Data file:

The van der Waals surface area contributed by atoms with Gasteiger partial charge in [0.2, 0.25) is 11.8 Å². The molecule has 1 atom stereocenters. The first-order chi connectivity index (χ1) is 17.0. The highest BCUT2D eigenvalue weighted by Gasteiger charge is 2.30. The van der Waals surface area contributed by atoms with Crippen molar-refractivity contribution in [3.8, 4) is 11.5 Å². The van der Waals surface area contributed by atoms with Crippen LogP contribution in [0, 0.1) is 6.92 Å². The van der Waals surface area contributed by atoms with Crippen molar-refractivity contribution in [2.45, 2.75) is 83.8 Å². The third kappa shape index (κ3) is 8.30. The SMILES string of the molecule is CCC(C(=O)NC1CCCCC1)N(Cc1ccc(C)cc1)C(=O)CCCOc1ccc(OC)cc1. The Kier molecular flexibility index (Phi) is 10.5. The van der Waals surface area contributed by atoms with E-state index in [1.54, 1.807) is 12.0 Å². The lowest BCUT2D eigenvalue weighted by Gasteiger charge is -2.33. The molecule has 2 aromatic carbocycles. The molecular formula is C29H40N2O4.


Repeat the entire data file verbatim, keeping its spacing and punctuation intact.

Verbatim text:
The van der Waals surface area contributed by atoms with Gasteiger partial charge in [0.2, 0.25) is 11.8 Å². The molecule has 1 atom stereocenters. The first-order chi connectivity index (χ1) is 17.0. The highest BCUT2D eigenvalue weighted by Gasteiger charge is 2.30. The van der Waals surface area contributed by atoms with Crippen molar-refractivity contribution in [3.8, 4) is 11.5 Å². The van der Waals surface area contributed by atoms with Crippen LogP contribution in [0, 0.1) is 6.92 Å². The van der Waals surface area contributed by atoms with Crippen molar-refractivity contribution in [2.45, 2.75) is 83.8 Å². The third kappa shape index (κ3) is 8.30. The SMILES string of the molecule is CCC(C(=O)NC1CCCCC1)N(Cc1ccc(C)cc1)C(=O)CCCOc1ccc(OC)cc1. The Kier molecular flexibility index (Phi) is 10.5. The van der Waals surface area contributed by atoms with E-state index in [1.54, 1.807) is 12.0 Å². The lowest BCUT2D eigenvalue weighted by Gasteiger charge is -2.33. The molecule has 2 aromatic carbocycles. The molecular formula is C29H40N2O4.